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    Default Re: Voter registration.

    One can't choose a party when one registers in Minnesota but you can only vote by party in the primaries.

    Vote early, vote often!

  16. #16
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    Default Re: Voter registration.

    Quote Originally Posted by The Ranger View Post
    One can't choose a party when one registers in Minnesota but you can only vote by party in the primaries.

    Vote early, vote often!
    Count early, and often!

  17. #17
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    Default Re: Voter registration.

    Unlike parliamentary democracies with their ideological political parties, the US system at its best favors less ideologically strident parties that are really coalitions of local vote getting coalitions. Even at times when a great issue like slavery divided the nation, other party differences were not so noticeable. That's why the Nixon-Kennedy debates were on silly non-issues like Quemoy/Matsu. The Reagan/Gingrich revolutions were really bad for us.

    Today the Republican party is one hopes a short lived experiment while the Democrats are the party of diversity: ideological and economic and racial.

  18. #18
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    Default Re: Voter registration.

    Our system is flawed. People/corporations with a lot of money can buy politicians. May be some can't be bought, but I suspect they're in the minority.

    THAT SAID, today's GOP has gone off the rails. Totally.
    "Banning books and not guns seems backwards. Can't think of anyone ever shot by a book

  19. #19
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    Default Re: Voter registration.

    Quote Originally Posted by Nicholas Carey View Post
    Here in the States, the two-party system is baked into law.

    Some (most? many?) states have partisan primary elections (primary elections determine what candidates make it to the general election).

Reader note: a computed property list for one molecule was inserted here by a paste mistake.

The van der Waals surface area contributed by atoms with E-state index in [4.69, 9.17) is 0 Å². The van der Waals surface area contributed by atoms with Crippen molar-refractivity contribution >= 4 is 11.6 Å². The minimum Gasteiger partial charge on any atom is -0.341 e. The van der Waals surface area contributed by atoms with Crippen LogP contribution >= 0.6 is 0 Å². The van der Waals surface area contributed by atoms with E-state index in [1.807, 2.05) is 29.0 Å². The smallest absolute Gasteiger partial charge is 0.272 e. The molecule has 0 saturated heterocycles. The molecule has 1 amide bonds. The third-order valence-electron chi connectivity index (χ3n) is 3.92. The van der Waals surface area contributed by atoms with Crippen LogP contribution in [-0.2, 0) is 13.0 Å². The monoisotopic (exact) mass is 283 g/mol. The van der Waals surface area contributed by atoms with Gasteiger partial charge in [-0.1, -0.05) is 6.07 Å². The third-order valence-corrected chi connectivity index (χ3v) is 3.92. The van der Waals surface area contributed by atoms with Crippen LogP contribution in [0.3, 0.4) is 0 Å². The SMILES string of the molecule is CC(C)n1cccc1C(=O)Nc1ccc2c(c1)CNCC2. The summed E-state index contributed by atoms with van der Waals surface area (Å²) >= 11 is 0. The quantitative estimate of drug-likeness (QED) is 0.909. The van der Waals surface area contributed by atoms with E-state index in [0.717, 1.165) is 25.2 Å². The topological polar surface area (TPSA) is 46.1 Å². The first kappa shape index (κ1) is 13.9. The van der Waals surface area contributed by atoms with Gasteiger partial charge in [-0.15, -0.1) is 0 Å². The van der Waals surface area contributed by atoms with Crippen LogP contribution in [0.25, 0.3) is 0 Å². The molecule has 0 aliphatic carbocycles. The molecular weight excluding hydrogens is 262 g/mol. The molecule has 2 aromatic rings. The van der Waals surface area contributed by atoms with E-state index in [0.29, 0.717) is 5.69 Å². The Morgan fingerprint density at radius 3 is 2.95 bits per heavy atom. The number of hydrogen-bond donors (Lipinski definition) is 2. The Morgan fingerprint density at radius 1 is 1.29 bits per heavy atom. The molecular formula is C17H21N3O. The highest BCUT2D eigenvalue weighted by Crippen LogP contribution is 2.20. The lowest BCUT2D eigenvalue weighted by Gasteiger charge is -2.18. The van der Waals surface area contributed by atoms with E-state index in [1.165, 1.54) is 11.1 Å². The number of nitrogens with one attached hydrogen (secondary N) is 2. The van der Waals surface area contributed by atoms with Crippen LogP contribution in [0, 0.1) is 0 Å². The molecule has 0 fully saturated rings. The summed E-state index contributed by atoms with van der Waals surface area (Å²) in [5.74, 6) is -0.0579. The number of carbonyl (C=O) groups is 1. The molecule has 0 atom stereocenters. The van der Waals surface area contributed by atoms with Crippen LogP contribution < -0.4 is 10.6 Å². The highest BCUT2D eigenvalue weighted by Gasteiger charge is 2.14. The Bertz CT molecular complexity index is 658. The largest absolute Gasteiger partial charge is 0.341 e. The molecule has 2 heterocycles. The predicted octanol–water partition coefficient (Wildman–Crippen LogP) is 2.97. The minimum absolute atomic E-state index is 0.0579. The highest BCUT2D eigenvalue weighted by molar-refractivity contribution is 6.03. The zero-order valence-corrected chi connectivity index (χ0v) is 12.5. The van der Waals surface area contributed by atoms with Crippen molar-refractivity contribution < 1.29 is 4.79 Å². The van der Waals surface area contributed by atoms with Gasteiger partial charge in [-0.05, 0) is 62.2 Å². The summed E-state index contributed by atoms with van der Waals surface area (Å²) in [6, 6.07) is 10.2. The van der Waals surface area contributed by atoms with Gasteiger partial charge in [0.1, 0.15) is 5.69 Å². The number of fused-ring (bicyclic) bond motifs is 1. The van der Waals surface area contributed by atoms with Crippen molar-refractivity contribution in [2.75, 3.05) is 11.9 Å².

In those states, one is often required to declare a party affiliation at the polling place for the primary election. That determine which ballot you get.

    The general election is [sort of] party agnostic. But a candidate's party affiliation is listed next to her/his name. And some states give you the option to vote a straight party line by making a si glue selection.

    As long as that party is either the Democratic or Republican Party.

    It's an effed up system, and George Washington was right - allowing the emergence of political parties was a huge error.

    The two-party system is baked into law (as are the Democratic and Republican parties).

    The system has been designed to prevent the emergence of other parties.
    How so? I thought it was just the opposite. The system had been set up without the expectation that there would be any political parties. Was there a law that codified a two party system? I must have missed it..

  20. #20
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    Default Voter registration.

    Quote Originally Posted by Boatbum View Post
    How so? I thought it was just the opposite. The system had been set up without the expectation that there would be any political parties. Was there a law that codified a two party system? I must have missed it..

    It's baked into law in a myriad of little ways.

    The fact that most states have a Democratic primary ballot, a Republican ballot, and then ... an "everything else" ballot.

    The fact that the ballots even show party affiliation. It's a person that's running for office, not a political party.

    The fact that the Congress is seated by party and not by state.

    The fact that congressional committees must have equal representation from the Ds and the Rs.

    The fact that there are states where you can go into a voting booth and vote straight party line my making a single choice . . . So long as it's the Democratic or Republican Party line you're talking about.

    There's lots of this sort of stuff that bakes it in and makes it nearly impossible for a 3rd party to make serious inroads into office.

    It is composed of lots of small structural impediments to 3rd-party success, in much the same way that structural racism inhibits the success of brown-skinned people.
    You would not enjoy Nietzsche, sir. He is fundamentally unsound. — P.G. Wodehouse (Carry On, Jeeves)